Unit One Geography: It`s Nature and Perspectives

Report
Unit One
Geography: It’s
Nature and
Perspectives
Chapter One:
Introduction to Human
Geography
Major Divisions of
Systematic Geography:
Physical Geography VS
Human Geography
The Five Themes of
Geography
• Derived from the spatial
perspective of geography.
–Variations amongst
geographic phenomenas
across space.
Place
Human features
Physical features
Region united by similar physical conditions
Region
United by common cultural traits
People adapt to the environment
Interaction
People change the environment
Absolute location (latitude and longitude)
Location
Relative location (in relation to another place)
Travel from place to place
Movement
Exchange of goods and ideas
LOCATION
• Answers the questions where and
why.
Absolute Location
• The exact location of something
based on latitude and longitude A
formal mathematical
measurement.
• Is a fixed location: Does not
change.
Relative Location
• Describes a place in relationship to
other human and physical features.
• Usually this is done using a landmark of
sorts.
• Are not set in stone, rather these
locations frequently change
– For example: Where is the ASC Residence?
– Old: The 4th floor of the Jes. Res. Building.
– New: Across from Marquette High on the
corner of 33rd and Michigan.
Human-Environment
Interactions
• The relationship between humans
and the physical world.
• Addresses the Cultural
Landscape.
– All human-induced changes that
involve the surface and the
biosphere.
Environmental
Determinism Theory
(Alexander von Humboldt and Carl Ritter)
• States that human behavior is
affected by and/or
controlled/determined by the
environment.
• Physical environment causes social
development.
• NOT A GOOD THEORY: Why?
POSSIBILISM THEORY
• Counter-theory to ED Theory.
• States that the natural
environment serves to limit the
range of choices available to a
culture.
– BUT, people have the
means/resources to work around
these limitations and adjust their
environments.
PLACE
• A specific point on the earth’s
surface distinguished by a
particular characteristic.
– Could be a cultural feature, physical
processes, landforms/geo. features.
PLACE Cont…
• Perception of Place
– The view one creates about a specific
place, even though the person has never
been there.
• based on images, stories, and media, etc.
– For example: Columbia.
PASS OUT MAPS
Region
• Areas of unique characteristics.
• Way of organizing people
geographically.
• Unity based off of cultural
landscape.
Distinctive Characteristics
• The area covered (spatially).
• The location.
• The boundaries.
– visible/tangible (or not)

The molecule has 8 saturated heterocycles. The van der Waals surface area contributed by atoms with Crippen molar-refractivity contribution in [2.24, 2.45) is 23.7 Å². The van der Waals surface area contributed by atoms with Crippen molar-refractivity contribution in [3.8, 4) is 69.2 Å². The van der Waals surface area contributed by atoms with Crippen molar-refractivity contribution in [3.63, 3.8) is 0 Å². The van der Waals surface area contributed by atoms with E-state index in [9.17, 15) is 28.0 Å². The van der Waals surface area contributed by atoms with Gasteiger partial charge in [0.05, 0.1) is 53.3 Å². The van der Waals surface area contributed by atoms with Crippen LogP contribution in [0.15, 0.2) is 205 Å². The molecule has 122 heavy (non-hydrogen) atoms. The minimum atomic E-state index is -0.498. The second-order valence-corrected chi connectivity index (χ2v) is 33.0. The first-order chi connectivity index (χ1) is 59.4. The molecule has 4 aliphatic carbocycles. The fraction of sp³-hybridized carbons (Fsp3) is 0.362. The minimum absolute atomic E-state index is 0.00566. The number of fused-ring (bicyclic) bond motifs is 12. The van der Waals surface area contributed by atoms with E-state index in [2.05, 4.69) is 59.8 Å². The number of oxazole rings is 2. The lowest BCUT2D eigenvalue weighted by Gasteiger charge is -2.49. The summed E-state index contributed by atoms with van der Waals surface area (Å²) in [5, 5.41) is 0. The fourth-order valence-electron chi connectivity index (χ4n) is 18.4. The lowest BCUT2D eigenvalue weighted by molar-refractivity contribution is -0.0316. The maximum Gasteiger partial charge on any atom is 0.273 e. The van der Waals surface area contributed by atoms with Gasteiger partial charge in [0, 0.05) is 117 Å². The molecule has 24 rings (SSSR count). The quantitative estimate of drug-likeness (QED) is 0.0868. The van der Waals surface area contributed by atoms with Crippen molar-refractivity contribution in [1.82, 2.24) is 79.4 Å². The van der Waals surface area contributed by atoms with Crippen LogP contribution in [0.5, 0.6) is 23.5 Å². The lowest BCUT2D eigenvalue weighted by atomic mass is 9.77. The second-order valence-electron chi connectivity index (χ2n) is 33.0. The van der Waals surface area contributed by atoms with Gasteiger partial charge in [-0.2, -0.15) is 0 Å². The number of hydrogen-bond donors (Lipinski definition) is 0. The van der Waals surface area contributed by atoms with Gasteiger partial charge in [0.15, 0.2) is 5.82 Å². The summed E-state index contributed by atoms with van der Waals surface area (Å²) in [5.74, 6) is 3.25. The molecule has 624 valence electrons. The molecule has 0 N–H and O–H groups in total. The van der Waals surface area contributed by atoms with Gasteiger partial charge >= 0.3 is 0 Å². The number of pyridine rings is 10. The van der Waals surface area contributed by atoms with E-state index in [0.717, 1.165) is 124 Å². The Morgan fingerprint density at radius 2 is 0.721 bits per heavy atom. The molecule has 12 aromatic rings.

– Can be pre-determined.
• Also impacted by culture, economics,
politics, and physical landscape.
Types of Regions
• Formal Region (uniform region)
• Functional Region (nodal region)
• Vernacular Region (perceptual)
Overlapping Formal and
Functional Regions
Vernacular Regions
MOVEMENT
• The mobility and interconnection of
people, ideas, services, and goods
across the planet.
• Dependent upon distances,
accessibility, and connections.
MOVEMENT Cont…
• Diffusion
– The process of spreading something from
one place/person to another.
– Types of Diffusion
• Cultural
• Expansion
– Contagious, Hierarchical, and Stimulus
• Relocation
– Acculturation
– Transculturation
Diffusion
Forces that inhibit
diffusion
• Time-Distance Decay
– The longer something has to travel,
the less likely it will make it there.
• Cultural Barriers
– Prevailing attitudes, traditions, or
taboos.
Key Concepts:
Core-Periphery
• Core
– U.S., Europe,
Japan, Australia
– Wealthy
– Powerful
– Controls Media
and Finance
– Technologically
advanced
• Periphery
– Less Developed
– Poor
– Dependent upon
Core countries
for:
•
•
•
•
Education
Technology
Media
Military Equipment
NEW TOPIC:
Understanding
Maps
•Reference Maps
•Thematic Maps
Upside Down
World
http://www.flourish.or
g/upsidedownmap/ho
bodyer-large.jpg
Reference Maps
• Show location of places as well as
geographic features.
• Show the absolute location of
something.
• Map creation aided by GPS
– Global Positioning System
• Satellite system that can identify the
absolute location of a place or feature.
Thematic Layer Maps
• Are story telling maps.
– Show the degree of an attribute or
movement of a geographical
phenomena.
– Are qualitative (characteristic) or
quantitative (amount of).
• Created Using GIS
– Geographic Information System
**SCALE**
• The representation of real world
phenomena at a certain level of
reduction or generalization.
• The ratio between the size of an
area on a map and the actual size
of that same area on the earth’s
surface.
Ways To Express Scale
• Representative Fraction
• Word Statement
• Graphic Scale
SCALE Cont…
• Large Scale
– Shows a smaller piece of earth with
greater detail.
– RF is usually between 1:1-1:50,000
• Small Scale
– Shows a larger piece of earth with
less detail
– This is often very inaccurate because
the degree of generalization is great.
SCALE Cont…
• BEWARE OF THE FALLACY OF
TRUTH!
– One scale may not be true at a
different scale.

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